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J Gastroenterol Hepatol. 2001 Nov;16(11):1179-83.

Membranous obstruction of the inferior vena cava (obliterative hepatocavopathy, Okuda).

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Department of Medicine, Chiba University School of Medicine, Chiba, Japan.


Confusion prevails throughout the world regarding the definition and classification of the Budd-Chiari syndrome. The original patients (Budd and Chiari) described had hepatic vein thrombosis, but this syndrome now encompasses various hepatic venous outflow blocks, of which membranous obstruction of the inferior vena cava (IVC) is the most common. This author has been suggesting that the classical Budd-Chiari syndrome or hepatic vein thrombosis and membranous obstruction of IVC or primary thrombosis of IVC at its hepatic portion are epidemiologically, pathologically and clinically different, and that they should be treated as two clinical entities that are not to be mixed. The two diseases have a different onset, different clinical manifestations and a different natural history. Whereas hepatic vein thrombosis is a severe disease with an acute onset, IVC thrombosis presents mildly at onset, but it recurs and eventually turns into a fibrous occlusion of IVC of varying thickness or stenosis of a various degree. The fibrous IVC occlusion is found as a mysterious thin membrane, but is more often much thicker than a membrane, and therefore 'membrane' is a misnomer. Although the genesis is not established, formation of a thin membrane may be an outcome of recurrent thrombosis. The past congenital vascular malformation theory no longer holds, because the disease occurs mostly in adulthood, and transformation of thrombosis into a membrane has now been well documented pathologically as well as clinically. This author suggests that a term 'obliterative hepatocavopathy' replace membranous obstruction of IVC, the term 'Budd-Chiari syndrome' be abandoned, and that primary hepatic venous outflow block be divided into primary hepatic vein thrombosis and primary IVC thrombosis (obliterative hepatocavopathy).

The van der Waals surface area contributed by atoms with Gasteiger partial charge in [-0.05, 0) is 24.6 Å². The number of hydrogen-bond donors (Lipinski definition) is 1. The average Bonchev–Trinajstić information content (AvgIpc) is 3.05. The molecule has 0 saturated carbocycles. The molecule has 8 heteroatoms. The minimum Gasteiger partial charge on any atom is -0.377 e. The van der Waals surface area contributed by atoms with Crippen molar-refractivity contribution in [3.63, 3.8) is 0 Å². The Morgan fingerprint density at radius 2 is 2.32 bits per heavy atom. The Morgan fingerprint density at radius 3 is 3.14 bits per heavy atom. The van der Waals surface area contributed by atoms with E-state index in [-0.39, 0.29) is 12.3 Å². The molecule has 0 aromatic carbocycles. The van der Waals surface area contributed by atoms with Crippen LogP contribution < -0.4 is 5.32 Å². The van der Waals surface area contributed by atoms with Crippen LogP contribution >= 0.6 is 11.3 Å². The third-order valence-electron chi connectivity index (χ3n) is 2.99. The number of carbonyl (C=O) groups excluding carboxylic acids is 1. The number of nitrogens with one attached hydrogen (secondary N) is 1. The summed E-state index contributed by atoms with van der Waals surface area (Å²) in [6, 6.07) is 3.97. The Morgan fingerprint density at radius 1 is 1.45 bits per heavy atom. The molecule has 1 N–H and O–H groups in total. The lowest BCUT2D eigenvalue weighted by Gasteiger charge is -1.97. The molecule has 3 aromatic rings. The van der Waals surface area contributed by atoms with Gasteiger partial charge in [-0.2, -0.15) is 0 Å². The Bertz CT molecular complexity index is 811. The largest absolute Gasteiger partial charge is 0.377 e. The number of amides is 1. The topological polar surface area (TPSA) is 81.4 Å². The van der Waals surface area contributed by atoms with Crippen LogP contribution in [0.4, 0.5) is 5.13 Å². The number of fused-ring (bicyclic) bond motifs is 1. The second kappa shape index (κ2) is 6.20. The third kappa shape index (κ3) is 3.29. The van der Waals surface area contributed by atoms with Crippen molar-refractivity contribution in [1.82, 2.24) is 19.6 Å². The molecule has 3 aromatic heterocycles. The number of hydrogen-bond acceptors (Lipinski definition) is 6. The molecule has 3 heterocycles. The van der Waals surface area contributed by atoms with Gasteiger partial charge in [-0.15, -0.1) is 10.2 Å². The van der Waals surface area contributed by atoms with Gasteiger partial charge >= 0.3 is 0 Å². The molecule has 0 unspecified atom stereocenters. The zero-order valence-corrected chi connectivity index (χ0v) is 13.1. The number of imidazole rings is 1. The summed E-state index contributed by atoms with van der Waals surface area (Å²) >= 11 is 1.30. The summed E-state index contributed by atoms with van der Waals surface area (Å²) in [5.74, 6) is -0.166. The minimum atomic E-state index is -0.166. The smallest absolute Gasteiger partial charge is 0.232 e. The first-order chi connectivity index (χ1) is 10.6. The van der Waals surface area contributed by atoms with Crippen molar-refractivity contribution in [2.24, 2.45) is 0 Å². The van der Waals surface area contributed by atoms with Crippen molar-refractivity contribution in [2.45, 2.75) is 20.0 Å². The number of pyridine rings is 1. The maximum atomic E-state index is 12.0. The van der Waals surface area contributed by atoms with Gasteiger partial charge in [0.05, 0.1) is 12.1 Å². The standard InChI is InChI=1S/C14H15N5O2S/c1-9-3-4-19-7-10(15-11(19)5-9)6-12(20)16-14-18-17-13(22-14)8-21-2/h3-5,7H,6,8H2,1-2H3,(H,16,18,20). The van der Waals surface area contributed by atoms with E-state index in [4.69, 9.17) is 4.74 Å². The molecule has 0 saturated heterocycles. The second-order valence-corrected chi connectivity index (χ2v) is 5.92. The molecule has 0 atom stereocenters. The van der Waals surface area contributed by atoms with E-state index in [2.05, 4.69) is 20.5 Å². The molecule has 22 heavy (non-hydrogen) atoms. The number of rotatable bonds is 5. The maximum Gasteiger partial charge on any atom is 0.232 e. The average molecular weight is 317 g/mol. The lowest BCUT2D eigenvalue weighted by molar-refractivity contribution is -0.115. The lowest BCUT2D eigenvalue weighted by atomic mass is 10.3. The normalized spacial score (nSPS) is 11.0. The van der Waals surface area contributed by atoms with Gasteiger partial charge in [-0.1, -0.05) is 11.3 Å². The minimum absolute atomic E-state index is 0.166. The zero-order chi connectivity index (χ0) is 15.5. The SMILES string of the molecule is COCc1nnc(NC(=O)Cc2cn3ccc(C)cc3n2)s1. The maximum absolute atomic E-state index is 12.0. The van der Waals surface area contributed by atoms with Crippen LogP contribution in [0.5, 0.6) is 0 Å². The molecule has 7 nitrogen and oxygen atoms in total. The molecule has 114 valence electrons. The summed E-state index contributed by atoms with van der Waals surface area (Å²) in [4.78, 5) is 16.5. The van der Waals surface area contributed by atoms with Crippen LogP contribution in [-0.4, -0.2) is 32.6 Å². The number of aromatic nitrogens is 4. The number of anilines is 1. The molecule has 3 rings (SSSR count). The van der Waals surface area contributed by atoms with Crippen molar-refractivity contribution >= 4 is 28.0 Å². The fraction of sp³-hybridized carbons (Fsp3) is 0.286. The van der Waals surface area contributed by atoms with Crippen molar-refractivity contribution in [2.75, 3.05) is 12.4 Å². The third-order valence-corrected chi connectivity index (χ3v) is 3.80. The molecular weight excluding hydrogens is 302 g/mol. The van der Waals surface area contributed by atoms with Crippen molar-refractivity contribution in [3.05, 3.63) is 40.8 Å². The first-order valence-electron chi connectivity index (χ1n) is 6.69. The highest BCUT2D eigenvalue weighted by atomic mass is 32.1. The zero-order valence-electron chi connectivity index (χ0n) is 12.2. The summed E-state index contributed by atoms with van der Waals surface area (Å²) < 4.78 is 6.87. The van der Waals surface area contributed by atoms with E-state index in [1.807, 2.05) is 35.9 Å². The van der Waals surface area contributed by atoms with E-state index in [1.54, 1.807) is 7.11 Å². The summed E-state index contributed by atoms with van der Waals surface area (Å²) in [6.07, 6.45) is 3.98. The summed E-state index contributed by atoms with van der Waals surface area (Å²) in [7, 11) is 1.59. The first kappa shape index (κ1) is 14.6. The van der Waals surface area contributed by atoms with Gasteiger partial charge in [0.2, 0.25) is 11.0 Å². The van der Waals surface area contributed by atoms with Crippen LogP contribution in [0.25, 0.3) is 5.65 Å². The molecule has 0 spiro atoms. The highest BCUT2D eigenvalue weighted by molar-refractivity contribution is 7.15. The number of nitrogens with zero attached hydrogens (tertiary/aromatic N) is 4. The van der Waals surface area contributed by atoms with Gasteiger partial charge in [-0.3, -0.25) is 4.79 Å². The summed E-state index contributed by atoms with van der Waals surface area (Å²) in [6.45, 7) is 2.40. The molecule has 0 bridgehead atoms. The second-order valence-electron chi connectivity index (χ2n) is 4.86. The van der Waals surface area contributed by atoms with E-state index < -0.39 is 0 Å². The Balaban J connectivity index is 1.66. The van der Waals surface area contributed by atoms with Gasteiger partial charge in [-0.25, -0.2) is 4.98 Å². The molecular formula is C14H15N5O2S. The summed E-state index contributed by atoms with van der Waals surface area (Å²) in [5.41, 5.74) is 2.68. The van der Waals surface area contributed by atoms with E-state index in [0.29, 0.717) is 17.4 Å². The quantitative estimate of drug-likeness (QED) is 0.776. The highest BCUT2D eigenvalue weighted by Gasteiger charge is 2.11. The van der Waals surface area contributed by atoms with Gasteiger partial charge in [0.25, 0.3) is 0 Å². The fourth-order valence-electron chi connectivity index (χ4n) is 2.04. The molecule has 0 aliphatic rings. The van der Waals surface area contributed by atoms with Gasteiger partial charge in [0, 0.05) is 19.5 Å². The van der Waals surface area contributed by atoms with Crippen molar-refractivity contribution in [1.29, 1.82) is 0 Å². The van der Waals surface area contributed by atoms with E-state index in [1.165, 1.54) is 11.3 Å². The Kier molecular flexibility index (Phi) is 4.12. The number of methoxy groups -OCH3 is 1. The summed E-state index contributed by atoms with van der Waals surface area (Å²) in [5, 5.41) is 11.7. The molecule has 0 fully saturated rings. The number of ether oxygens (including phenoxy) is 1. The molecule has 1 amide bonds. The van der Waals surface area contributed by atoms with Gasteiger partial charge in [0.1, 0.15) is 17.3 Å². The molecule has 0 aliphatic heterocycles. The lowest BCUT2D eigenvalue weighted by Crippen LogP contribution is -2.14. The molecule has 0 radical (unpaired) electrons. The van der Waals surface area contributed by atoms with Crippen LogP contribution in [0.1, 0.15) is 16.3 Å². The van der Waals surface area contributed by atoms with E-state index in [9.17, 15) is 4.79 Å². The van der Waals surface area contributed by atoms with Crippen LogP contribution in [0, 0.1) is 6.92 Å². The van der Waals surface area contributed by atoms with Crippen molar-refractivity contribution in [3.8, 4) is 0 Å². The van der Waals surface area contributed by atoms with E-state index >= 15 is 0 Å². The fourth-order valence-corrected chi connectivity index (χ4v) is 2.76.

[Indexed for MEDLINE]

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